If you don't see your problem listed in the BTS, but you aren't sure whether it's a real bug or just something you did wrong, then by all means ask for help. Be specific when you ask for help -- say what version of Debian you're using, what version of package foo, what you're doing (or trying to do), and what the error message says.
The Status of Unstable page may also contain information relevant to your situation. You should definitely check there before reporting problems.
Failure to do your homework before asking for help with a package in sid demonstrates your laziness. We won't take you seriously until you've shown that you're taking Debian seriously.How do I know what version of package foo I'm using?
If you don't know how to use the Debian package management tools, you should not be using sid! Really. That's probably part of the reason we flamed you.
sgeigerbot has a package management guide that may be helpful for those of you who were smart enough not to use sid yet. For more information, see the man pages (man dpkg, man apt-get, man apt-cache, etc.)When will package foo version bar be in sid?
When it's ready.But I need package foo version bar right now!
Then go ahead and package it yourself. See the information in the Developers' Corner for details.Can I use sid packages on stable?
No. Don't even bother trying. If you do it anyway, you get to keep all the pieces, and we get to laugh at you.Can I use sid packages on testing?
Only if the dependencies are satisfied. In general, sid and testing are usually close to each other, except for when RC (release critical) bugs in some major package like libc or perl cause a slew of things to be held up. So your odds of getting the binary package to work in testing are pretty good... but you still need to check it out yourself.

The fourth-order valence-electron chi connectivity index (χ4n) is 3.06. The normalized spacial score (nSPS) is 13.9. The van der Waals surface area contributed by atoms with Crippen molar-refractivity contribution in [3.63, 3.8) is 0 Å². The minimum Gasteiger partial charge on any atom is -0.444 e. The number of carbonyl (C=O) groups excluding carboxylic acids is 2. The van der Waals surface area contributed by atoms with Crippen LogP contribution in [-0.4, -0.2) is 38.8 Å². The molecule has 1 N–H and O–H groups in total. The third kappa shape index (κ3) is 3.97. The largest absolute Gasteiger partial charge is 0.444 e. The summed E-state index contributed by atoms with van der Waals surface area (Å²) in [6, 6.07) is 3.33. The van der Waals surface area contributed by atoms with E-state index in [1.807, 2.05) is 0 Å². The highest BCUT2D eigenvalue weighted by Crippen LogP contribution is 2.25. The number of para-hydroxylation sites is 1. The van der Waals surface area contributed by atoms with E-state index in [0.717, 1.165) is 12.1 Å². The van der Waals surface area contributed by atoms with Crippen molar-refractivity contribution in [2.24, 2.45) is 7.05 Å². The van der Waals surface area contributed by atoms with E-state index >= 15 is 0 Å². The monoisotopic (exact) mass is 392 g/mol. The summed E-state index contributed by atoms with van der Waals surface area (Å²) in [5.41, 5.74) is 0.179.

If the library dependencies aren't satisfied, then you'll need to backport it.How do I backport a sid package to testing or stable?
Install the Debian source (and the development tools, especially debhelper), and then build the package. Step by step:
If that doesn't work, you're on your own.Aren't there already backports...?
Possibly. Check backports.org and apt-get.org first to see if someone has already done it.Should I use sid on my server?
Are you insane? No!Should I use sid on my desktop?
If you think you can handle a broken Debian system, sure. Do you know what to do if libpam0g breaks, preventing all logins? Do you know what to do if grep breaks, causing the boot process to hang forever? These things have happened. They will happen again.
If you'd like to avoid the brown-paper-bag bugs like these, then use testing instead.Does sid have security updates?
Not in the same sense that stable does. If the maintainer of a package fixes a security bug and uploads the package, it'll go into sid by the normal means. If the maintainer doesn't do that, then it won't. The security team only covers stable (and possibly testing... there's a pending issue for that case).
Sid users (hell, all Debian users!) are strongly urged to subscribe to the Debian security announce mailing list. And while you're at it, you should also be on the Debian devel announce list.When is sid going to be released?
Never. Sid will always be the unstable branch. When testing is released, then a new testing will be created (with a new codename), and packages will continue to trickle down from sid into testing just like they do now.